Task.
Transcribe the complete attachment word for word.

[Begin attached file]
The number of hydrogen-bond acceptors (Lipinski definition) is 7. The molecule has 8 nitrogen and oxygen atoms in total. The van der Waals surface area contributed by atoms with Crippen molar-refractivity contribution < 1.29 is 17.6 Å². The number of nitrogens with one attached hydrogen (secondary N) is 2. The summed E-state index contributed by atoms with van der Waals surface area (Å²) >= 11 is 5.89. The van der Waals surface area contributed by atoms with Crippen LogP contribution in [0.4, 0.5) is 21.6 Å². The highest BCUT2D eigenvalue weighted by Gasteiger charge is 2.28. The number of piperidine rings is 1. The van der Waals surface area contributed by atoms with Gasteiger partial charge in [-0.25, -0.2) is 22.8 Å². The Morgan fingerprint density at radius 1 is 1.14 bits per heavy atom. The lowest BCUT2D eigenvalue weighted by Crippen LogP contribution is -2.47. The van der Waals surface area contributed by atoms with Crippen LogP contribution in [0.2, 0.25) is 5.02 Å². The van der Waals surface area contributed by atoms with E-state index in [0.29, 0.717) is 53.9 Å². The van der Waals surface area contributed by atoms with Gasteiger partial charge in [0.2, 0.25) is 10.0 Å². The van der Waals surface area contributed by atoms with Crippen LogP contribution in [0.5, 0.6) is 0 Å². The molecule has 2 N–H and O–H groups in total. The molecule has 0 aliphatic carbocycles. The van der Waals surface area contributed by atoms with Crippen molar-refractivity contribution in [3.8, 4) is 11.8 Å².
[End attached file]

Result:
The number of hydrogen-bond acceptors (Lipinski definition) is 7. The molecule has 8 nitrogen and oxygen atoms in total. The van der Waals surface area contributed by atoms with Crippen molar-refractivity contribution < 1.29 is 17.6 Å². The number of nitrogens with one attached hydrogen (secondary N) is 2. The summed E-state index contributed by atoms with van der Waals surface area (Å²) >= 11 is 5.89. The van der Waals surface area contributed by atoms with Crippen LogP contribution in [0.4, 0.5) is 21.6 Å². The highest BCUT2D eigenvalue weighted by Gasteiger charge is 2.28. The number of piperidine rings is 1. The van der Waals surface area contributed by atoms with Gasteiger partial charge in [-0.25, -0.2) is 22.8 Å². The Morgan fingerprint density at radius 1 is 1.14 bits per heavy atom. The lowest BCUT2D eigenvalue weighted by Crippen LogP contribution is -2.47. The van der Waals surface area contributed by atoms with Crippen LogP contribution in [0.2, 0.25) is 5.02 Å². The van der Waals surface area contributed by atoms with E-state index in [0.29, 0.717) is 53.9 Å². The van der Waals surface area contributed by atoms with Gasteiger partial charge in [0.2, 0.25) is 10.0 Å². The van der Waals surface area contributed by atoms with Crippen LogP contribution in [0.5, 0.6) is 0 Å². The molecule has 2 N–H and O–H groups in total. The molecule has 0 aliphatic carbocycles. The van der Waals surface area contributed by atoms with Crippen molar-refractivity contribution in [3.8, 4) is 11.8 Å².